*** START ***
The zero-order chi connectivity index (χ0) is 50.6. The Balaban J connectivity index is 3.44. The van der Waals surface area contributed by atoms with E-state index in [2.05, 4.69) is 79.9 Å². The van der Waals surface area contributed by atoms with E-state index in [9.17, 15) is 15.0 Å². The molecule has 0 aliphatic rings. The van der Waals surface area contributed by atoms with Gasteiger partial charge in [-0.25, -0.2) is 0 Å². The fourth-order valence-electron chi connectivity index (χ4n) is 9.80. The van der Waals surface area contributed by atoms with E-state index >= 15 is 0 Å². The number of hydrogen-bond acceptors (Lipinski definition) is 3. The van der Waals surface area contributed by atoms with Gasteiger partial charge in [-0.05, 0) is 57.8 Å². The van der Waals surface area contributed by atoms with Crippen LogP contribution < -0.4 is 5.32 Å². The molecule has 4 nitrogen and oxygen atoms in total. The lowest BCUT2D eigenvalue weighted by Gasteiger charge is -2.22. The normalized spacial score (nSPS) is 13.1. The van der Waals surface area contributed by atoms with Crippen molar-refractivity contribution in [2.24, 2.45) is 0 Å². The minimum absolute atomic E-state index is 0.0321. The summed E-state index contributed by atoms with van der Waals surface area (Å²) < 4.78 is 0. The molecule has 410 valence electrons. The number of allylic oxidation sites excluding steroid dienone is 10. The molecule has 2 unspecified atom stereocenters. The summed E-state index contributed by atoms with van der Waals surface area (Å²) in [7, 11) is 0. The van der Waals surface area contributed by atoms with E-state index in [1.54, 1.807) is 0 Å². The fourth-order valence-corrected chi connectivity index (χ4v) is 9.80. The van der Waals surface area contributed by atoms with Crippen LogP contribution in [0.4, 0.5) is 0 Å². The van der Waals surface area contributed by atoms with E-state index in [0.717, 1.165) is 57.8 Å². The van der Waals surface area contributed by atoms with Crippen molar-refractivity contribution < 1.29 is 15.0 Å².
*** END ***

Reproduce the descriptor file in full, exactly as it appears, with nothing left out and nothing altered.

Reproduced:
The zero-order chi connectivity index (χ0) is 50.6. The Balaban J connectivity index is 3.44. The van der Waals surface area contributed by atoms with E-state index in [2.05, 4.69) is 79.9 Å². The van der Waals surface area contributed by atoms with E-state index in [9.17, 15) is 15.0 Å². The molecule has 0 aliphatic rings. The van der Waals surface area contributed by atoms with Gasteiger partial charge in [-0.25, -0.2) is 0 Å². The fourth-order valence-electron chi connectivity index (χ4n) is 9.80. The van der Waals surface area contributed by atoms with E-state index >= 15 is 0 Å². The number of hydrogen-bond acceptors (Lipinski definition) is 3. The van der Waals surface area contributed by atoms with Gasteiger partial charge in [-0.05, 0) is 57.8 Å². The van der Waals surface area contributed by atoms with Crippen LogP contribution < -0.4 is 5.32 Å². The molecule has 4 nitrogen and oxygen atoms in total. The lowest BCUT2D eigenvalue weighted by Gasteiger charge is -2.22. The normalized spacial score (nSPS) is 13.1. The van der Waals surface area contributed by atoms with Crippen molar-refractivity contribution in [2.24, 2.45) is 0 Å². The minimum absolute atomic E-state index is 0.0321. The summed E-state index contributed by atoms with van der Waals surface area (Å²) < 4.78 is 0. The molecule has 410 valence electrons. The number of allylic oxidation sites excluding steroid dienone is 10. The molecule has 2 unspecified atom stereocenters. The summed E-state index contributed by atoms with van der Waals surface area (Å²) in [7, 11) is 0. The van der Waals surface area contributed by atoms with E-state index in [1.54, 1.807) is 0 Å². The fourth-order valence-corrected chi connectivity index (χ4v) is 9.80. The van der Waals surface area contributed by atoms with Crippen LogP contribution in [0.4, 0.5) is 0 Å². The van der Waals surface area contributed by atoms with E-state index in [0.717, 1.165) is 57.8 Å². The van der Waals surface area contributed by atoms with Crippen molar-refractivity contribution < 1.29 is 15.0 Å².